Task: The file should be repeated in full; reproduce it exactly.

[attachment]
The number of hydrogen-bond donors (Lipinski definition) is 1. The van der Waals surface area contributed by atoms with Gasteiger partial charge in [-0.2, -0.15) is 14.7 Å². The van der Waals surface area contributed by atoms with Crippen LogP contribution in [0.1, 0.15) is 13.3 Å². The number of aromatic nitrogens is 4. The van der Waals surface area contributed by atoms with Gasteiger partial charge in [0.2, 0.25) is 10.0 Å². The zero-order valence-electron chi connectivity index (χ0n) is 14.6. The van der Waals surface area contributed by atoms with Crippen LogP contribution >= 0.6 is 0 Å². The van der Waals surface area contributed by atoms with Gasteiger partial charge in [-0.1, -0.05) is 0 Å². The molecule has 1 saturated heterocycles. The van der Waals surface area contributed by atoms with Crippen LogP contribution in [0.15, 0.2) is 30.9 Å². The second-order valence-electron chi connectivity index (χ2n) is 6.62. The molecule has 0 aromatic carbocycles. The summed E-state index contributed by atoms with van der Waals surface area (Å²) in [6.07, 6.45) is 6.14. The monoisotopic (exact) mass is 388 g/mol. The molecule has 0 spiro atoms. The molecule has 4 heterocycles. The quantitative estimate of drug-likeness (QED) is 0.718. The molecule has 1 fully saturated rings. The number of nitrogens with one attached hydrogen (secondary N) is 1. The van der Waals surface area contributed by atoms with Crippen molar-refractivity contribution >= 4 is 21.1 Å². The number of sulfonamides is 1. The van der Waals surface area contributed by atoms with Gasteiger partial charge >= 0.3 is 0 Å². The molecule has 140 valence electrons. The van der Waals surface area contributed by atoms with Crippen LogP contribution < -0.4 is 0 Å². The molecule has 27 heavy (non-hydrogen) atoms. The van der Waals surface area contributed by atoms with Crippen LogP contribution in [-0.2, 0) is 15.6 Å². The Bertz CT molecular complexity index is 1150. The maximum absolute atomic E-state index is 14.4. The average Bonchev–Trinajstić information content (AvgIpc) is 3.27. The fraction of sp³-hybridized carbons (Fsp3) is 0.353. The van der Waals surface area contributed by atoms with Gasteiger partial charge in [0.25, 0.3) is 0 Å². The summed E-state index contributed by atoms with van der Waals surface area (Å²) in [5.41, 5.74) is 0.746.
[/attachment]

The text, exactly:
The number of hydrogen-bond donors (Lipinski definition) is 1. The van der Waals surface area contributed by atoms with Gasteiger partial charge in [-0.2, -0.15) is 14.7 Å². The van der Waals surface area contributed by atoms with Crippen LogP contribution in [0.1, 0.15) is 13.3 Å². The number of aromatic nitrogens is 4. The van der Waals surface area contributed by atoms with Gasteiger partial charge in [0.2, 0.25) is 10.0 Å². The zero-order valence-electron chi connectivity index (χ0n) is 14.6. The van der Waals surface area contributed by atoms with Crippen LogP contribution >= 0.6 is 0 Å². The van der Waals surface area contributed by atoms with Gasteiger partial charge in [-0.1, -0.05) is 0 Å². The molecule has 1 saturated heterocycles. The van der Waals surface area contributed by atoms with Crippen LogP contribution in [0.15, 0.2) is 30.9 Å². The second-order valence-electron chi connectivity index (χ2n) is 6.62. The molecule has 0 aromatic carbocycles. The summed E-state index contributed by atoms with van der Waals surface area (Å²) in [6.07, 6.45) is 6.14. The monoisotopic (exact) mass is 388 g/mol. The molecule has 0 spiro atoms. The molecule has 4 heterocycles. The quantitative estimate of drug-likeness (QED) is 0.718. The molecule has 1 fully saturated rings. The number of nitrogens with one attached hydrogen (secondary N) is 1. The van der Waals surface area contributed by atoms with Crippen molar-refractivity contribution >= 4 is 21.1 Å². The number of sulfonamides is 1. The van der Waals surface area contributed by atoms with Gasteiger partial charge >= 0.3 is 0 Å². The molecule has 140 valence electrons. The van der Waals surface area contributed by atoms with Crippen LogP contribution < -0.4 is 0 Å². The molecule has 27 heavy (non-hydrogen) atoms. The van der Waals surface area contributed by atoms with Crippen LogP contribution in [-0.2, 0) is 15.6 Å². The Bertz CT molecular complexity index is 1150. The maximum absolute atomic E-state index is 14.4. The average Bonchev–Trinajstić information content (AvgIpc) is 3.27. The fraction of sp³-hybridized carbons (Fsp3) is 0.353. The van der Waals surface area contributed by atoms with Gasteiger partial charge in [0.25, 0.3) is 0 Å². The summed E-state index contributed by atoms with van der Waals surface area (Å²) in [5.41, 5.74) is 0.746.